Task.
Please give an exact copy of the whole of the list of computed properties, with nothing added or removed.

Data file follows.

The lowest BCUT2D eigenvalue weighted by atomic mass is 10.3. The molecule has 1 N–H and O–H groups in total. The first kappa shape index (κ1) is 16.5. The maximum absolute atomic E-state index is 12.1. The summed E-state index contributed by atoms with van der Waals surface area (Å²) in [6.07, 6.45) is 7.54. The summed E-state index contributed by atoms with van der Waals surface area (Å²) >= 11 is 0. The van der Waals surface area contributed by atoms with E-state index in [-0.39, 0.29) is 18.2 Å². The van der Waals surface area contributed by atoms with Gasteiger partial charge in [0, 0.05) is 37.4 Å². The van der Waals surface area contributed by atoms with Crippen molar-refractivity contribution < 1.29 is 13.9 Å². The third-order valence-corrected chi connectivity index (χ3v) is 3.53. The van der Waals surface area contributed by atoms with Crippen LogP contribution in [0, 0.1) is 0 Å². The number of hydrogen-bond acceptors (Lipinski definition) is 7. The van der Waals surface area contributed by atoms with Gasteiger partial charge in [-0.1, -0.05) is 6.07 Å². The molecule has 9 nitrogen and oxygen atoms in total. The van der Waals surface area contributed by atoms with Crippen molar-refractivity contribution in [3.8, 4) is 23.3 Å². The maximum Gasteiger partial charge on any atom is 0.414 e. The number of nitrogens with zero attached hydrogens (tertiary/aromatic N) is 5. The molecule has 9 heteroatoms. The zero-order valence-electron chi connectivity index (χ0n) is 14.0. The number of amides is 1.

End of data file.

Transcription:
The lowest BCUT2D eigenvalue weighted by atomic mass is 10.3. The molecule has 1 N–H and O–H groups in total. The first kappa shape index (κ1) is 16.5. The maximum absolute atomic E-state index is 12.1. The summed E-state index contributed by atoms with van der Waals surface area (Å²) in [6.07, 6.45) is 7.54. The summed E-state index contributed by atoms with van der Waals surface area (Å²) >= 11 is 0. The van der Waals surface area contributed by atoms with E-state index in [-0.39, 0.29) is 18.2 Å². The van der Waals surface area contributed by atoms with Gasteiger partial charge in [0, 0.05) is 37.4 Å². The van der Waals surface area contributed by atoms with Crippen molar-refractivity contribution < 1.29 is 13.9 Å². The third-order valence-corrected chi connectivity index (χ3v) is 3.53. The van der Waals surface area contributed by atoms with Crippen LogP contribution in [0, 0.1) is 0 Å². The number of hydrogen-bond acceptors (Lipinski definition) is 7. The van der Waals surface area contributed by atoms with Gasteiger partial charge in [-0.1, -0.05) is 6.07 Å². The molecule has 9 nitrogen and oxygen atoms in total. The van der Waals surface area contributed by atoms with Crippen molar-refractivity contribution in [3.8, 4) is 23.3 Å². The maximum Gasteiger partial charge on any atom is 0.414 e. The number of nitrogens with zero attached hydrogens (tertiary/aromatic N) is 5. The molecule has 9 heteroatoms. The zero-order valence-electron chi connectivity index (χ0n) is 14.0. The number of amides is 1.